The misappropriation of trade secrets count of Tracer's complaint is a tort claim. See Uniform Trade Secrets Act, Ariz.Rev.Stat.Ann. Secs. 44-401 to -407. The fact that the tort claim would not have arisen "but for" the parties' licensing agreement is not determinative. See Armada Coal Export, Inc. v. Interbulk, Ltd., 726 F.2d 1566, 1568 (11th Cir.1984). If proven, defendants' continuing use of Tracer's trade secrets would constitute an independent wrong from any breach of the licensing and nondisclosure agreements. See Ariz.Rev.Stat.Ann. Sec. 44-407 (statutory tort remedy does not affect contractual remedies, whether or not based on misappropriation of trade secrets). Therefore, it does not require interpretation of the contract and is not arbitrable under Mediterranean Enterprises. On remand, that claim should be tried in the district court.
The defendants rely primarily on cases interpreting arbitration clauses using "arising out of or relating to " language to argue that all claims touching matters covered by the parties' agreement are arbitrable. See Genesco Inc. v. T. Kakiuchi & Co., 815 F.2d 840, 845 (2d Cir.1987); Rhone-Poulenc Specialities Chimiques v. SCM Corp., 769 F.2d 1569, 1571 (Fed.Cir.1985). The defendants' reliance on these cases is misplaced. The omission of the "relating to" language is "significant." Mediterranean Enterprises, 708 F.2d at 1464.
Defendants also rely on McMahon v. RMS Electronics, Inc., 618 F.Supp. 189 (S.D.N.Y.1985). McMahon, however, is consistent with Tracer's position. In McMahon, the court found that two of plaintiff's three defamation claims concerning his termination were arbitrable because they "necessarily turn[ed] on whether he was terminated with or without cause, an issue which involve[d] an interpretation of the contractual relationship between the parties." 618 F.Supp. at 192 (emphasis added). In contrast, the plaintiff's third defamation claim, based on a statement that he was the company drunk, did not require reference to the underlying employment contract and was not arbitrable. Id.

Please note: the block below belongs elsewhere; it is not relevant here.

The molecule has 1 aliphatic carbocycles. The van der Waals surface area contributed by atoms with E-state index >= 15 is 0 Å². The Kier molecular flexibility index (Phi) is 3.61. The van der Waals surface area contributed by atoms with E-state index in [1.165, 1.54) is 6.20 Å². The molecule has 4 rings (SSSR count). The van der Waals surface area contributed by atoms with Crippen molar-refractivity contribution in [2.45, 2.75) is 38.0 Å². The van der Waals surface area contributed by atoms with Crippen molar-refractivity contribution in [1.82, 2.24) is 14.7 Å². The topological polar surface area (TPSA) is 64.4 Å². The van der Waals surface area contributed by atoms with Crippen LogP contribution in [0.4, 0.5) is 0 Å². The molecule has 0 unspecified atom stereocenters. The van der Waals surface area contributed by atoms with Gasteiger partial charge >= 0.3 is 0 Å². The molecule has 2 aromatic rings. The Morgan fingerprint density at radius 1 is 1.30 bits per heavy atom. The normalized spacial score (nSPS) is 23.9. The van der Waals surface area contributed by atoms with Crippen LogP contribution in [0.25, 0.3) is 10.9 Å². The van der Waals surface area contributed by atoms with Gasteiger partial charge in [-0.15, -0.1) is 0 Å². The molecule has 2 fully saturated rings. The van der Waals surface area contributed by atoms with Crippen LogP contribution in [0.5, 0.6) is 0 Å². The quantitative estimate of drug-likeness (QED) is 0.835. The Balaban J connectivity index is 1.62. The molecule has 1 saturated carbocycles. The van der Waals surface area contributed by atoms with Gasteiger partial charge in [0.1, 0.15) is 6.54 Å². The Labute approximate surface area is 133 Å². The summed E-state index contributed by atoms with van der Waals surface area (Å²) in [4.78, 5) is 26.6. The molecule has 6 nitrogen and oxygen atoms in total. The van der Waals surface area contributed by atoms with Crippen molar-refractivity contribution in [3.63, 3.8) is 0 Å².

III. Propriety of Dissolving the Preliminary Injunction
The district court grounded its decision to dissolve the preliminary injunction on the findings of the arbitration panel. It did not independently revisit any of the requirements for injunctive relief. Because the district court's reliance on the arbitrators was misplaced, on remand, it should first consider whether there is any other basis for dissolving the injunction. See United States v. One 1978 Piper Cherokee Aircraft, 37 F.3d 489 (9th Cir.1994) (reversing and remanding to allow district court to consider in the first instance possible alternative ground to support summary judgment). If not, it should leave the injunction in place.
REVERSED and REMANDED.